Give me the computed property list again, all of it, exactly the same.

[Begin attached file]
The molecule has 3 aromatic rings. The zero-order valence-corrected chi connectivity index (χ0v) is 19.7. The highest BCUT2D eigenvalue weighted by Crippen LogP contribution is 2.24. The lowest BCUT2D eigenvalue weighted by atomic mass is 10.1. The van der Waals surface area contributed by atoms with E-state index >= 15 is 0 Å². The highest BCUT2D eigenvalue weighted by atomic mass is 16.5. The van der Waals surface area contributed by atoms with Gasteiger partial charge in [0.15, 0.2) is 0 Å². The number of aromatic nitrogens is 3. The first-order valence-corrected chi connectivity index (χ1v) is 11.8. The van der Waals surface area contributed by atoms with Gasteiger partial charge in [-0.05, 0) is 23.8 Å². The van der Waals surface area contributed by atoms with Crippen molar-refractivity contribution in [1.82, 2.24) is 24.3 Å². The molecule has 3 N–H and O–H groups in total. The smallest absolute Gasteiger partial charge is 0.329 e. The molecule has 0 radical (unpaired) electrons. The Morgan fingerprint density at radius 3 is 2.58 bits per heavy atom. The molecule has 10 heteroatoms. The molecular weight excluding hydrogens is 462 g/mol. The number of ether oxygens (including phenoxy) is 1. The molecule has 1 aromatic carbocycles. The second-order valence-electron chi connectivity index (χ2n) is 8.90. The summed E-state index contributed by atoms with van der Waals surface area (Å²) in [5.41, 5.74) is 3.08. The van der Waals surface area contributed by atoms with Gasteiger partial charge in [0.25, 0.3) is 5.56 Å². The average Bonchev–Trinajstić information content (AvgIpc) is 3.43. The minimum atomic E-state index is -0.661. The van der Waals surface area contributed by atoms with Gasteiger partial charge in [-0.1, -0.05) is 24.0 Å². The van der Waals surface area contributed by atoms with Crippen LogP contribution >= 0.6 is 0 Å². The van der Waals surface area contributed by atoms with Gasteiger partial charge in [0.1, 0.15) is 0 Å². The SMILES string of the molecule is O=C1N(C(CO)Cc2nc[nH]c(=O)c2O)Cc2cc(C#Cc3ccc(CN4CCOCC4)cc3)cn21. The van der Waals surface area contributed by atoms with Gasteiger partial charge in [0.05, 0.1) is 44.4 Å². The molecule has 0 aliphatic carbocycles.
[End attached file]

The molecule has 3 aromatic rings. The zero-order valence-corrected chi connectivity index (χ0v) is 19.7. The highest BCUT2D eigenvalue weighted by Crippen LogP contribution is 2.24. The lowest BCUT2D eigenvalue weighted by atomic mass is 10.1. The van der Waals surface area contributed by atoms with E-state index >= 15 is 0 Å². The highest BCUT2D eigenvalue weighted by atomic mass is 16.5. The van der Waals surface area contributed by atoms with Gasteiger partial charge in [0.15, 0.2) is 0 Å². The number of aromatic nitrogens is 3. The first-order valence-corrected chi connectivity index (χ1v) is 11.8. The van der Waals surface area contributed by atoms with Gasteiger partial charge in [-0.05, 0) is 23.8 Å². The van der Waals surface area contributed by atoms with Crippen molar-refractivity contribution in [1.82, 2.24) is 24.3 Å². The molecule has 3 N–H and O–H groups in total. The smallest absolute Gasteiger partial charge is 0.329 e. The molecule has 0 radical (unpaired) electrons. The Morgan fingerprint density at radius 3 is 2.58 bits per heavy atom. The molecule has 10 heteroatoms. The molecular weight excluding hydrogens is 462 g/mol. The number of ether oxygens (including phenoxy) is 1. The molecule has 1 aromatic carbocycles. The second-order valence-electron chi connectivity index (χ2n) is 8.90. The summed E-state index contributed by atoms with van der Waals surface area (Å²) in [5.41, 5.74) is 3.08. The van der Waals surface area contributed by atoms with Gasteiger partial charge in [0.25, 0.3) is 5.56 Å². The average Bonchev–Trinajstić information content (AvgIpc) is 3.43. The minimum atomic E-state index is -0.661. The van der Waals surface area contributed by atoms with Gasteiger partial charge in [-0.1, -0.05) is 24.0 Å². The van der Waals surface area contributed by atoms with Crippen LogP contribution >= 0.6 is 0 Å². The van der Waals surface area contributed by atoms with Gasteiger partial charge in [0.1, 0.15) is 0 Å². The SMILES string of the molecule is O=C1N(C(CO)Cc2nc[nH]c(=O)c2O)Cc2cc(C#Cc3ccc(CN4CCOCC4)cc3)cn21. The van der Waals surface area contributed by atoms with Gasteiger partial charge in [0.05, 0.1) is 44.4 Å². The molecule has 0 aliphatic carbocycles.